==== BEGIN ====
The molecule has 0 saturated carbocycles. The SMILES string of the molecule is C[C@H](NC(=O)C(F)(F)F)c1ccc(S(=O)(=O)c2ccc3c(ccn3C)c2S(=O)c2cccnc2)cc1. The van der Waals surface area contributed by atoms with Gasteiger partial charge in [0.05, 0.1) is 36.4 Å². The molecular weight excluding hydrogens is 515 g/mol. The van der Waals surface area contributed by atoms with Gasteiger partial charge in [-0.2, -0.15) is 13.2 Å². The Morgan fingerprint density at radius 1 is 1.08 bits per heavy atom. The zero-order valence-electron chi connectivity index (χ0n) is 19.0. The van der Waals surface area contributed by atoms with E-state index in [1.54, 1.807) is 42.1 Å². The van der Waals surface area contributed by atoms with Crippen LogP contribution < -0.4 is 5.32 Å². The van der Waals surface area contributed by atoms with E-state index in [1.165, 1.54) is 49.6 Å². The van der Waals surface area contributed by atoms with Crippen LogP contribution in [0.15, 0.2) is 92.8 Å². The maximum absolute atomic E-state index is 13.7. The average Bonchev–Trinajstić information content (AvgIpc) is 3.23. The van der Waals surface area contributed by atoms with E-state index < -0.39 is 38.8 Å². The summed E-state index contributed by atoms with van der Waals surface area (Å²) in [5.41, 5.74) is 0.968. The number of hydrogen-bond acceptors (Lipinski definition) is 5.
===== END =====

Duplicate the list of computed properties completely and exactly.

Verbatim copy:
The molecule has 0 saturated carbocycles. The SMILES string of the molecule is C[C@H](NC(=O)C(F)(F)F)c1ccc(S(=O)(=O)c2ccc3c(ccn3C)c2S(=O)c2cccnc2)cc1. The van der Waals surface area contributed by atoms with Gasteiger partial charge in [0.05, 0.1) is 36.4 Å². The molecular weight excluding hydrogens is 515 g/mol. The van der Waals surface area contributed by atoms with Gasteiger partial charge in [-0.2, -0.15) is 13.2 Å². The Morgan fingerprint density at radius 1 is 1.08 bits per heavy atom. The zero-order valence-electron chi connectivity index (χ0n) is 19.0. The van der Waals surface area contributed by atoms with E-state index in [1.54, 1.807) is 42.1 Å². The van der Waals surface area contributed by atoms with Crippen LogP contribution < -0.4 is 5.32 Å². The van der Waals surface area contributed by atoms with E-state index in [1.165, 1.54) is 49.6 Å². The van der Waals surface area contributed by atoms with Crippen LogP contribution in [0.15, 0.2) is 92.8 Å². The maximum absolute atomic E-state index is 13.7. The average Bonchev–Trinajstić information content (AvgIpc) is 3.23. The van der Waals surface area contributed by atoms with E-state index < -0.39 is 38.8 Å². The summed E-state index contributed by atoms with van der Waals surface area (Å²) in [5.41, 5.74) is 0.968. The number of hydrogen-bond acceptors (Lipinski definition) is 5.